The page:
Sotheby’s has closed a solo exhibition of works by the architect Richard Meier at its S|2 Gallery in New York, after allegations of sexual harassment against him surfaced. Meier announced yesterday that he is taking a six-month leave of absence from his firm, Richard Meier & Partners Architects, following investigations by the New York Times into his behavior. Five women — four of whom have worked for Meier — have come forward with claims that the architect sexually harassed them.
The Sotheby’s show featured over 30 works by Meier, including experimental collages, encaustics, and silkscreen that “examine the relationship between space, form and light,” according to a release. Opened on February 22, it was set to run through March 29; the premature closure was first reported by ARTnews. Sotheby’s has also removed the listing from its website.
“Under the circumstances, and in consultation with the Meier family, the decision has been made to close our exhibition early,” a Sotheby’s representative told Hyperallergic in an email. Richard Meier & Partners Architects did not offer additional comment on the decision.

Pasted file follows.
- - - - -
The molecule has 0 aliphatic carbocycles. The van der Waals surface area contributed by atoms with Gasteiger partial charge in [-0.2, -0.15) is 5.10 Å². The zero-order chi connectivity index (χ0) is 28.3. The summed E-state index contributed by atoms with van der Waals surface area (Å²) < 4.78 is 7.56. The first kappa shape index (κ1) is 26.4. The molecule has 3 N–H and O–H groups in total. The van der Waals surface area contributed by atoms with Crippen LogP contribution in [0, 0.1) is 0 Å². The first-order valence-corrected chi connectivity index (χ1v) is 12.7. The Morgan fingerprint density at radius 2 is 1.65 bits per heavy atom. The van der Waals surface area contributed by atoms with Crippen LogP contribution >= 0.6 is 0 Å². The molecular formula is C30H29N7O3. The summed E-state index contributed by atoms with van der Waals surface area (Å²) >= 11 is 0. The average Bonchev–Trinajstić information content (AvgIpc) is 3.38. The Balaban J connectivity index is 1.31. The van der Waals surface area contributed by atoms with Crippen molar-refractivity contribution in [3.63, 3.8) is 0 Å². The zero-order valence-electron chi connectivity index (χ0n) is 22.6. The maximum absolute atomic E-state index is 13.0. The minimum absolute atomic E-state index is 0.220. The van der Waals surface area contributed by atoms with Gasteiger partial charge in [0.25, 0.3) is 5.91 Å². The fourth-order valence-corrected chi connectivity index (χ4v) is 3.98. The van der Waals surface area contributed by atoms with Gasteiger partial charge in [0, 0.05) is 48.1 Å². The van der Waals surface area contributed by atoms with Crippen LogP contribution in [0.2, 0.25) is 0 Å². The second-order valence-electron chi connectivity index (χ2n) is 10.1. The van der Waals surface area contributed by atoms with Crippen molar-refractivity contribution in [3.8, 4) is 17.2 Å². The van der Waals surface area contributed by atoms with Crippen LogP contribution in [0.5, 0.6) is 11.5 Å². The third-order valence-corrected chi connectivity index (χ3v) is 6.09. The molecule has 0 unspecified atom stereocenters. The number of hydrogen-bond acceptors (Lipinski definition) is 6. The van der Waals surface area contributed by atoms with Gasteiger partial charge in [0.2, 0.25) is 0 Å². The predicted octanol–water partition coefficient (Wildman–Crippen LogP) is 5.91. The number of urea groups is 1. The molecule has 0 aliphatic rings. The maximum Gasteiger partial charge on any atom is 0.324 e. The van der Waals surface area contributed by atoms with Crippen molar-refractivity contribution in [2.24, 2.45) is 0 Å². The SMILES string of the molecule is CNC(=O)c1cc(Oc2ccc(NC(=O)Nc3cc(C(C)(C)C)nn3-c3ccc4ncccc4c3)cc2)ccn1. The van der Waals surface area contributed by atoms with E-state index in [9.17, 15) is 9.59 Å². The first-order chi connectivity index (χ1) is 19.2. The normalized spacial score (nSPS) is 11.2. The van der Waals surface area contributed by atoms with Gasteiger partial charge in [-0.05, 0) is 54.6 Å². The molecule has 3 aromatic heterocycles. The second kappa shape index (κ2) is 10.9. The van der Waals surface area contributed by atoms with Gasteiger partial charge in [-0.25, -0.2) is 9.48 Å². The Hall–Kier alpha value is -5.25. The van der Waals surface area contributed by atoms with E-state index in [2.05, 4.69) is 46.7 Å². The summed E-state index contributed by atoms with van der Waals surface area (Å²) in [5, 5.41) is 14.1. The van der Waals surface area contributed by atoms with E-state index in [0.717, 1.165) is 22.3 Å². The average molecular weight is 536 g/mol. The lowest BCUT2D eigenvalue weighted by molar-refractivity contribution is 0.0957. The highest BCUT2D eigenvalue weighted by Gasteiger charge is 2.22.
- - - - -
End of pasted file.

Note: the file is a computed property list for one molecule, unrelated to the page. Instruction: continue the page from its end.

Take a first look at Pritzker Prize-winning architect Richard Meier’s experimental collages, encaustics & silkscreens before they go on view at our NY S2 galleries on 22 Feb: https://t.co/rNzrz9f3BE pic.twitter.com/LICYaWSfcE
— Sotheby’s (@Sothebys) February 12, 2018
Meier, who received the Pritzker Prize in 1984, said in a statement, “I am deeply troubled and embarrassed by the accounts of several women who were offended by my words and actions.” A spokesperson for the Pritzker Architecture Prize told Hyperallergic that it does not “comment on the personal lives of our Laureates” and, noting the year he received the award, said that Meier was honored “based on his architectural merit at that time.”
As sexual harassment allegations against powerful men in the art world continue to surface, institutions associated with them will have to face decisions on how they present their legacies. Sotheby’s response to the Times report is similar to Seattle University’s decision to remove a self-portrait of Chuck Close after allegations of sexual misconduct against the artist emerged late last year. In contrast, the Pennsylvania Academy of the Fine Arts decided to keep its Chuck Close exhibition open. As Hyperallergic previously reported, the museum chose instead to supplement the installation of his photographs with a satellite show that opens up conversation about power and gender dynamics.
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